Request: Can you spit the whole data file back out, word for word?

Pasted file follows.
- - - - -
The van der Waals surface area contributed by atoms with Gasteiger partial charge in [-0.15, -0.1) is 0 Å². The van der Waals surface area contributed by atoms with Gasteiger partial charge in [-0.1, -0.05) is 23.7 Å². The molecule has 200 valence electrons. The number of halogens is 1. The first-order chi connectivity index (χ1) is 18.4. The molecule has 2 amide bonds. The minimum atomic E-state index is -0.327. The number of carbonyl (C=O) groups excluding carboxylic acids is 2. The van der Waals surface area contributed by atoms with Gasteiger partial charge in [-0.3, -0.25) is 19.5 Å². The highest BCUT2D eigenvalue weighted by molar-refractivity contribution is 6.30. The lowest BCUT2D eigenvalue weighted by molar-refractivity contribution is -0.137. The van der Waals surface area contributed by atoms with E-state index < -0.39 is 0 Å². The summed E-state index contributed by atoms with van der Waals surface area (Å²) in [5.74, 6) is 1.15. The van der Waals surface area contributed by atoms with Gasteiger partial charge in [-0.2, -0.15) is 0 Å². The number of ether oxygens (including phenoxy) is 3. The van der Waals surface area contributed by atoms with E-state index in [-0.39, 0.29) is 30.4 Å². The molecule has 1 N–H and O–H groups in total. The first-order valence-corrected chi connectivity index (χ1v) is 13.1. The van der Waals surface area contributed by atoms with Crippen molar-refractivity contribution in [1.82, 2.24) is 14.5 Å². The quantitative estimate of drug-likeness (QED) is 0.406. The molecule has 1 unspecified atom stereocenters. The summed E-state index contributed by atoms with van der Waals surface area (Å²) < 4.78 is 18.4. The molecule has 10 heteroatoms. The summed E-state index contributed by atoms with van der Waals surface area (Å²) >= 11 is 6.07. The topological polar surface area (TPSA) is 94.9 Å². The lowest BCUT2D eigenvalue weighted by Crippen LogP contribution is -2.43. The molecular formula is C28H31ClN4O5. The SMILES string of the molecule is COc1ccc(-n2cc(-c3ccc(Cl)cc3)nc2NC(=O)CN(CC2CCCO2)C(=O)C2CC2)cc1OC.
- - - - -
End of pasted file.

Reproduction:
The van der Waals surface area contributed by atoms with Gasteiger partial charge in [-0.15, -0.1) is 0 Å². The van der Waals surface area contributed by atoms with Gasteiger partial charge in [-0.1, -0.05) is 23.7 Å². The molecule has 200 valence electrons. The number of halogens is 1. The first-order chi connectivity index (χ1) is 18.4. The molecule has 2 amide bonds. The minimum atomic E-state index is -0.327. The number of carbonyl (C=O) groups excluding carboxylic acids is 2. The van der Waals surface area contributed by atoms with Gasteiger partial charge in [-0.3, -0.25) is 19.5 Å². The highest BCUT2D eigenvalue weighted by molar-refractivity contribution is 6.30. The lowest BCUT2D eigenvalue weighted by molar-refractivity contribution is -0.137. The van der Waals surface area contributed by atoms with E-state index < -0.39 is 0 Å². The summed E-state index contributed by atoms with van der Waals surface area (Å²) in [5.74, 6) is 1.15. The van der Waals surface area contributed by atoms with Gasteiger partial charge in [-0.2, -0.15) is 0 Å². The number of ether oxygens (including phenoxy) is 3. The van der Waals surface area contributed by atoms with E-state index in [-0.39, 0.29) is 30.4 Å². The molecule has 1 N–H and O–H groups in total. The first-order valence-corrected chi connectivity index (χ1v) is 13.1. The van der Waals surface area contributed by atoms with Crippen molar-refractivity contribution in [1.82, 2.24) is 14.5 Å². The quantitative estimate of drug-likeness (QED) is 0.406. The molecule has 1 unspecified atom stereocenters. The summed E-state index contributed by atoms with van der Waals surface area (Å²) < 4.78 is 18.4. The molecule has 10 heteroatoms. The summed E-state index contributed by atoms with van der Waals surface area (Å²) >= 11 is 6.07. The topological polar surface area (TPSA) is 94.9 Å². The lowest BCUT2D eigenvalue weighted by Crippen LogP contribution is -2.43. The molecular formula is C28H31ClN4O5. The SMILES string of the molecule is COc1ccc(-n2cc(-c3ccc(Cl)cc3)nc2NC(=O)CN(CC2CCCO2)C(=O)C2CC2)cc1OC.